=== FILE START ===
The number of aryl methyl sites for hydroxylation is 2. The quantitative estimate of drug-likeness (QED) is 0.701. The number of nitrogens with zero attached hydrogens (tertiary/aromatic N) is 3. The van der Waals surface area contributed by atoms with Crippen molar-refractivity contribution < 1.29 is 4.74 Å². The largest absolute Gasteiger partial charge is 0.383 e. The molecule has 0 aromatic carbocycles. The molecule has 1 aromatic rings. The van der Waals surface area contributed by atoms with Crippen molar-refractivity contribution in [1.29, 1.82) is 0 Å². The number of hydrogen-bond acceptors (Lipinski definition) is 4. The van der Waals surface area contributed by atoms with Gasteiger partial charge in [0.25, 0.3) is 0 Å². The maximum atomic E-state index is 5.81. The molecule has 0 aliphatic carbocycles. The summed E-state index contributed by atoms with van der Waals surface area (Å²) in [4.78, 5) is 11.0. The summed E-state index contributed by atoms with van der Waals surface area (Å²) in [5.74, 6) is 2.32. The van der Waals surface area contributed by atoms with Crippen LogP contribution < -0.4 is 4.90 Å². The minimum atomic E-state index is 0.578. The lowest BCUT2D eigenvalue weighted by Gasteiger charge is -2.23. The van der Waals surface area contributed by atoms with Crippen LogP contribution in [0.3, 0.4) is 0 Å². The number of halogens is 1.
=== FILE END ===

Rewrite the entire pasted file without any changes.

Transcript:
The number of aryl methyl sites for hydroxylation is 2. The quantitative estimate of drug-likeness (QED) is 0.701. The number of nitrogens with zero attached hydrogens (tertiary/aromatic N) is 3. The van der Waals surface area contributed by atoms with Crippen molar-refractivity contribution < 1.29 is 4.74 Å². The largest absolute Gasteiger partial charge is 0.383 e. The molecule has 0 aromatic carbocycles. The molecule has 1 aromatic rings. The van der Waals surface area contributed by atoms with Crippen molar-refractivity contribution in [1.29, 1.82) is 0 Å². The number of hydrogen-bond acceptors (Lipinski definition) is 4. The van der Waals surface area contributed by atoms with Gasteiger partial charge in [0.25, 0.3) is 0 Å². The maximum atomic E-state index is 5.81. The molecule has 0 aliphatic carbocycles. The summed E-state index contributed by atoms with van der Waals surface area (Å²) in [4.78, 5) is 11.0. The summed E-state index contributed by atoms with van der Waals surface area (Å²) in [5.74, 6) is 2.32. The van der Waals surface area contributed by atoms with Crippen LogP contribution < -0.4 is 4.90 Å². The minimum atomic E-state index is 0.578. The lowest BCUT2D eigenvalue weighted by Gasteiger charge is -2.23. The van der Waals surface area contributed by atoms with Crippen LogP contribution in [0.3, 0.4) is 0 Å². The number of halogens is 1.